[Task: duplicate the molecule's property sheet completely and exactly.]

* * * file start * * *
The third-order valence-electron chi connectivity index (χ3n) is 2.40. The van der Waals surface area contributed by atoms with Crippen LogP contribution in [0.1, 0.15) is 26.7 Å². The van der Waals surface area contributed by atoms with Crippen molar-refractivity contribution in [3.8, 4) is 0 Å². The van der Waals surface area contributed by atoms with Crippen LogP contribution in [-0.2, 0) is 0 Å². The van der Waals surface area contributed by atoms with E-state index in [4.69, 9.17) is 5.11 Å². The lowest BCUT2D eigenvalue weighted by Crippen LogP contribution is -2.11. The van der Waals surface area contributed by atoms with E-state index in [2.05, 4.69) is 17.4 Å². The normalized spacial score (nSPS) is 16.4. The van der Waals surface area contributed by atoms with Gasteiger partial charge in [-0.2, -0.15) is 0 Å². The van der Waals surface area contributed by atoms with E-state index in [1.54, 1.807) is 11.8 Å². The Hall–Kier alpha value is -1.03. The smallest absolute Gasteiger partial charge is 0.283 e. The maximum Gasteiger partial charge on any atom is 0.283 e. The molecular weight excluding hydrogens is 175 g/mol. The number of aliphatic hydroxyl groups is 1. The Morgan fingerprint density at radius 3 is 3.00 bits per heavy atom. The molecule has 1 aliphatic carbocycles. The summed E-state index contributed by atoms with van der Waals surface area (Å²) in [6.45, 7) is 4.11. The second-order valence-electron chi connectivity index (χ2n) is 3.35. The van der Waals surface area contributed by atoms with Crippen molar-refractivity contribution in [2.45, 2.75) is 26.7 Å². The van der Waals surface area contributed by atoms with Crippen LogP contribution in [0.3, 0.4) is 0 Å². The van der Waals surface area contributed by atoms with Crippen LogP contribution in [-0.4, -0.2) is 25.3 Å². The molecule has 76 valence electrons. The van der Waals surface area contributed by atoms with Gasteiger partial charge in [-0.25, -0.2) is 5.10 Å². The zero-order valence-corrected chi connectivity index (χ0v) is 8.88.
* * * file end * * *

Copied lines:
The third-order valence-electron chi connectivity index (χ3n) is 2.40. The van der Waals surface area contributed by atoms with Crippen LogP contribution in [0.1, 0.15) is 26.7 Å². The van der Waals surface area contributed by atoms with Crippen molar-refractivity contribution in [3.8, 4) is 0 Å². The van der Waals surface area contributed by atoms with Crippen LogP contribution in [-0.2, 0) is 0 Å². The van der Waals surface area contributed by atoms with E-state index in [4.69, 9.17) is 5.11 Å². The lowest BCUT2D eigenvalue weighted by Crippen LogP contribution is -2.11. The van der Waals surface area contributed by atoms with E-state index in [2.05, 4.69) is 17.4 Å². The normalized spacial score (nSPS) is 16.4. The van der Waals surface area contributed by atoms with Gasteiger partial charge in [-0.2, -0.15) is 0 Å². The van der Waals surface area contributed by atoms with E-state index in [1.54, 1.807) is 11.8 Å². The Hall–Kier alpha value is -1.03. The smallest absolute Gasteiger partial charge is 0.283 e. The maximum Gasteiger partial charge on any atom is 0.283 e. The molecular weight excluding hydrogens is 175 g/mol. The number of aliphatic hydroxyl groups is 1. The Morgan fingerprint density at radius 3 is 3.00 bits per heavy atom. The molecule has 1 aliphatic carbocycles. The summed E-state index contributed by atoms with van der Waals surface area (Å²) in [6.45, 7) is 4.11. The second-order valence-electron chi connectivity index (χ2n) is 3.35. The van der Waals surface area contributed by atoms with Crippen molar-refractivity contribution in [2.45, 2.75) is 26.7 Å². The van der Waals surface area contributed by atoms with Crippen LogP contribution in [0.3, 0.4) is 0 Å². The van der Waals surface area contributed by atoms with Crippen LogP contribution in [-0.4, -0.2) is 25.3 Å². The molecule has 76 valence electrons. The van der Waals surface area contributed by atoms with Gasteiger partial charge in [-0.25, -0.2) is 5.10 Å². The zero-order valence-corrected chi connectivity index (χ0v) is 8.88.